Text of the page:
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Fading Fog Over Filing Season May Confirm Worst Fears
March 20, 2019
 
 
Few tax seasons in recent memory have caused greater consternation than the present one. Are refunds down? If so, are taxpayers paying more or less? Will the economy continue to grow in 2019? What will be the influence on the 2020 election? Will the election result in the Tax Cuts and Jobs Act being modified in 2021?
 
At this point, meaningful predictions were never in higher demand or thinner supply. However, a few apparitions slowly becoming discernable through the rising fog include the following:
 
The Shutdown
The 35 days of the government shutdown bumped right up to the last few days before the filing season opened. Losing that 35 days clearly put the IRS behind. However, the IRS seems to have closed the gap between the returns that it has received and the returns that it has processed. At the beginning of the filing season that gap was close to double digits. It has now closed to under 5 percent.
 
Where’s My Refund?
Last year, uncertainties about the filing season resulted from the PATH Act’s restriction on issuing refunds that were claiming the earned income and child tax credits until February 15th, to give the IRS time for information matching and to prevent improper payments. That had a visible effect on the filing season. This season is a worse situation with big changes in the tax code that came from the Tax Cuts and Jobs Act, particularly the change in the standard deduction, the loss of personal exemptions, and all the different regulations. It is unclear what ultimately will be the effect of these changes on the filing season as a whole.
 
From the very beginning of the tax filing season, one of the biggest cries from the hinterlands has concerned refunds. About 80 percent of taxpayers get refunds, and they count on getting them every year, either simply because they have gotten them before, and they have come to expect them, or because in many cases, especially among lower-income taxpayers, they need that money. Shortly after the Tax Cuts and Jobs Act was passed, the Treasury Department recalculated the withholding tables, ostensibly to balance taxpayers’ withholding through their employers or their quarterly estimated tax payments against their actual tax liability. Theoretically, the result would be that taxpayers would get slightly larger paychecks throughout the year, but at the end of the year, when the filing season began, the result would be smaller refunds, and quite possibly a tax bill if the withholding had not been calculated precisely.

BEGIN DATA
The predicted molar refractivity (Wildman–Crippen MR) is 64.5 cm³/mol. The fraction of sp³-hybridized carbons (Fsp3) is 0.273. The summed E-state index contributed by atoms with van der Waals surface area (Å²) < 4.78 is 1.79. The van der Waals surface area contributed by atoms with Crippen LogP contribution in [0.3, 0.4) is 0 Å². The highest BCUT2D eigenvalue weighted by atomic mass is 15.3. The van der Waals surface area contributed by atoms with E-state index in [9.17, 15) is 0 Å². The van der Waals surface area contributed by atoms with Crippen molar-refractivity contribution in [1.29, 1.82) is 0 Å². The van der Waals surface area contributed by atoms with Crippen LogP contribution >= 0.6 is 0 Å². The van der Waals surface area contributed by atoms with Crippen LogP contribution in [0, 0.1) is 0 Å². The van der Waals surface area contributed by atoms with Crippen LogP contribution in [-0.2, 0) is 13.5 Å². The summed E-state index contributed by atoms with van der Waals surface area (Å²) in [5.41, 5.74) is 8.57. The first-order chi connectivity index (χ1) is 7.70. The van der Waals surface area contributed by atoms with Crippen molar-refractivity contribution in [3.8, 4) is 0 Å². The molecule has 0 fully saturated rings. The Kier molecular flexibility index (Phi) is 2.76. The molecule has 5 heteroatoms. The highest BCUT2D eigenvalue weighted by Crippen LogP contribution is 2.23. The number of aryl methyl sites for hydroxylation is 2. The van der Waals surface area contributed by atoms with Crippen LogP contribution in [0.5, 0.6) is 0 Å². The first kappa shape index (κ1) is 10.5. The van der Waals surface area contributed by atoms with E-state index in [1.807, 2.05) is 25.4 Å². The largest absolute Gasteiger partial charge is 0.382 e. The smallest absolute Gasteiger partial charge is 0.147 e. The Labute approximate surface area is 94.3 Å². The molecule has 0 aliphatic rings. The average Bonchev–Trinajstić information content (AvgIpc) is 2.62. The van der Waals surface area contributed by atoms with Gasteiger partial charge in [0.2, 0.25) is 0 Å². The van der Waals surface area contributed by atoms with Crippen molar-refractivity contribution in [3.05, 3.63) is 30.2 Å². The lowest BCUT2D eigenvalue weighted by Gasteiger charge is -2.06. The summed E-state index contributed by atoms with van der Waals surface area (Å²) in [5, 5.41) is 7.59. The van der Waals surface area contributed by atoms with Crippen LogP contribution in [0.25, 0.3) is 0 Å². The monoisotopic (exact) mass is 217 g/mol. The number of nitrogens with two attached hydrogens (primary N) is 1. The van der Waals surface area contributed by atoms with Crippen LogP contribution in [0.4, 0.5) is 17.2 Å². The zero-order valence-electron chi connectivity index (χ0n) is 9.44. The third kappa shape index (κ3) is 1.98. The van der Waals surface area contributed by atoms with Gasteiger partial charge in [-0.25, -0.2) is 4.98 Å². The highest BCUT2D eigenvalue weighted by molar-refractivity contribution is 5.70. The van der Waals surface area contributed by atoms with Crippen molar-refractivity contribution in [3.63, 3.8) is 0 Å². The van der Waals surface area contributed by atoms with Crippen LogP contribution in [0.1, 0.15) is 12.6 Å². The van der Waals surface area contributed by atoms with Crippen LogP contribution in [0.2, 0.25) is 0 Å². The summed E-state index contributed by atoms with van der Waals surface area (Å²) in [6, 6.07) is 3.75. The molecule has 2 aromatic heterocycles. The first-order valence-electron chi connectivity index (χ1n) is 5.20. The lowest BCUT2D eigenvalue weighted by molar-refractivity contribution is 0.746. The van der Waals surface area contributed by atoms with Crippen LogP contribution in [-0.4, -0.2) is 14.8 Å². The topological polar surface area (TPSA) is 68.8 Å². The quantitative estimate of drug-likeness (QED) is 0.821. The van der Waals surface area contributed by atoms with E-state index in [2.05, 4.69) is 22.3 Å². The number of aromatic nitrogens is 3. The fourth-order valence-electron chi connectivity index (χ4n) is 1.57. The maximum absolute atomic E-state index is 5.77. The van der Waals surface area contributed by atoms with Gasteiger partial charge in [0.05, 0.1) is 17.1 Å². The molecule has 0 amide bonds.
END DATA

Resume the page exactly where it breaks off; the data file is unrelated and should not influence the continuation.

Adding to the problems were the IRS’ new withholding calculator. IRS and Treasury repeatedly encouraged taxpayers to go to the IRS website to get their withholding checked using this calculator. Results were mixed and, in many cases, the calculator proved to be unreliable and difficult to use. The taxpayer advocate, Nina Olson, said that she spent two hours trying to get her withholding adjusted correctly using the calculator. The GAO has also pointed out questions concerning the methodology used by the Treasury to calculate the new withholding tables, describing them as “opaque.”
 
Various stakeholders, such as the Tax Foundation, Senate Finance Committee Chairman Chuck Grassley, and the Treasury Department, have urged people to focus on their total tax liability instead of the size of their refunds. When it is explained without the jargon that tax withholding is meant to help prepare taxpayers to pay the taxes that they owe throughout the year, so that they don’t have a big check to write at the end of the year, they seem to understand. The problem has arguably been that it was never explained quite this way in the run-up to this tax season. Instead, the media blitz put out by the IRS and Treasury was solely about adjusting your withholding.